Boys: Rasmus (91), Artjom (89), Robin (83), Martin (80), Oliver (74), Romet (71), Sebastian (70), Robert (68), Artur (64), and Maksim (63), Markus (60), Marten (60), Karl (58), Kristofer (58), Oskar (57), Daniel (56), Hugo (56), Henri (55), Mark (54), Nikita (53), Kirill (52), Sander (52), Kevin (51), Aleksandr (50), Daniil (50).

In June, 2014, the top 15 female names included Grete at 6th place. The others are 1. Sofia, 2. Liisa, 3. Darja, 4. Lisandra, 5. Mia, 6. Grete, 7. Maria, 8. Marie, 9. Aleksandra, 10. Anastassia, 11. Eliise, 12. Emma, 13. Lenna, 14. Marleen, and 15. Melissa.

Sorry, namesrank.com. Your rankings are not very close to reality.

Names and their popularity appear to be a passion of kodueestlased, the term among Estonian-Americans for those born and raised in Estonia. The Estonian Interior Ministry, undoubtedly due to popular demand, publishes annual and even monthly lists of the most popular baby names in the nation. It’s nice to know that my personal passion for names is in my genes.

At any rate, Krõõt and its variants are probably the same as Gröta, although the use of the first letter G in Estonian nomenclature isn’t that common. When I did an internet search for Gröta and similarly spelled names, I found it was used at one time in Sweden and Norway. Did some long-ago immigrant pass a parent’s name along to an Estonian-born daughter, thereby setting off a trend?

Lots of Grötas

For trend it was, at least in the area of Pangodi, a small community in Tartu county. It was called Spankau by the German barons who lorded it over the Estonian peasantry for many centuries, and Spankau was where my great-grandmother Lisa Püsnik was born. By the way, a good resource for looking up the Estonian version of an old German place-name is this: https://de.wikipedia.org/wiki/Liste_deutscher_Bezeichnungen_estnischer_Orte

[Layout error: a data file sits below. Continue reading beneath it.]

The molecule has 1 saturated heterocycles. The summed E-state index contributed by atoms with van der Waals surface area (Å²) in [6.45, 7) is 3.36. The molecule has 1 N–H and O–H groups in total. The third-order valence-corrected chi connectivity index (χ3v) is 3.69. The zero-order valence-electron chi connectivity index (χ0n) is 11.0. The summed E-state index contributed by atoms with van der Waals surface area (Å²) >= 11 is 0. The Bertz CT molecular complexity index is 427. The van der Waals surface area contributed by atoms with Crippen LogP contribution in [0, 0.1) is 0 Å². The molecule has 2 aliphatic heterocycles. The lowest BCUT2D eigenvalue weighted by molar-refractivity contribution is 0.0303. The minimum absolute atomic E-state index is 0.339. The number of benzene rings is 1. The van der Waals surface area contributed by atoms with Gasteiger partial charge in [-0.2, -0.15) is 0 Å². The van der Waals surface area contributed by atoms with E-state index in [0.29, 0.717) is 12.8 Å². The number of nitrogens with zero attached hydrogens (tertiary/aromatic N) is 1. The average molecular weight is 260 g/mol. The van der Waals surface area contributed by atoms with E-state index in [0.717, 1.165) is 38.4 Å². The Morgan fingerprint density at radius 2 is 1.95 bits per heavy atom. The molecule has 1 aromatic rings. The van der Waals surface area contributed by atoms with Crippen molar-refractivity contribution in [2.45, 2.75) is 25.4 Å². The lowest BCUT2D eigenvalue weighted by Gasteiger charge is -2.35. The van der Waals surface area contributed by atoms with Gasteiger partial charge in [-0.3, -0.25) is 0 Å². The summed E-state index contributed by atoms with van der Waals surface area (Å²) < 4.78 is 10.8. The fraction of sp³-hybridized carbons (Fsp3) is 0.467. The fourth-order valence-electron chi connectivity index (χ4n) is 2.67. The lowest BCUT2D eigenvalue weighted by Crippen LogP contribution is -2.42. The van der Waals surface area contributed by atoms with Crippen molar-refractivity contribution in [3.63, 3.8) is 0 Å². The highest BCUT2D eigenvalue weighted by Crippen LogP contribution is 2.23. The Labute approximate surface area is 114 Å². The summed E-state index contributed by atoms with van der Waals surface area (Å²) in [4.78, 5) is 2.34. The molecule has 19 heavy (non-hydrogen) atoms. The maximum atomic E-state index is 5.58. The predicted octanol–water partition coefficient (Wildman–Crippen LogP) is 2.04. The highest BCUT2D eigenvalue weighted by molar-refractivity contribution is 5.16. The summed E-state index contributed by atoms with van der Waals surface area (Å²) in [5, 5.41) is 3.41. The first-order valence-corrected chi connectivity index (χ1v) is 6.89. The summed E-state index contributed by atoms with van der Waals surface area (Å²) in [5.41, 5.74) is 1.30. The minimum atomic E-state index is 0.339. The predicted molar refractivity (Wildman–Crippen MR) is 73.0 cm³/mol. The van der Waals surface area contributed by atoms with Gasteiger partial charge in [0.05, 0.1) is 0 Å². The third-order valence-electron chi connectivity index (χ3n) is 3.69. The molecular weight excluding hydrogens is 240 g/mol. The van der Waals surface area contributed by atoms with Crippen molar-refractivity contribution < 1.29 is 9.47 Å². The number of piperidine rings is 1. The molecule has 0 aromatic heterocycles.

When I started browsing through the parish records for the congregations (Nõo, Otepää and Suure-Kambja) serving residents of Pangodi in the mid-1800s, I was startled to find at least a half-dozen women bearing the name Gröth.

Unfortunately the interior ministry probably didn’t notice that trend, most likely because it didn’t exist at the time. Estonia was ruled by Russia, the Russians having ordered the German barons to free Estonians from serfdom in the early part of the century.

Be nice

I suspect that was just about the last nice thing they did for Estonians, who had to battle furiously for their all-too-brief first period of independence at the end of World War 1. Then, like a very bad case of the flu that simply will not go away, the Russians came back at the end of World War 2 and took Estonia over again, at least until 1991. And now, like a bloodthirsty vampire, it once again appears to be threatening the freedom of its tiny, ethnically distinct neighbors Estonia, Latvia and Lithuania. What will it take for the Russians to grow up and get over their obsession with us? To learn to live and let live? To respect national boundaries?

 

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The Lumi mystery

I have a tiny old photograph of an old, old woman who wears a long peasant scarf on her head. It’s what my mother called a paabuska, what Russians call a babushka. My mother often wore a headscarf, which embarrassed me as a teenager because I thought she looked like a peasant. I used to beg her not to wear one for parent-teacher meetings.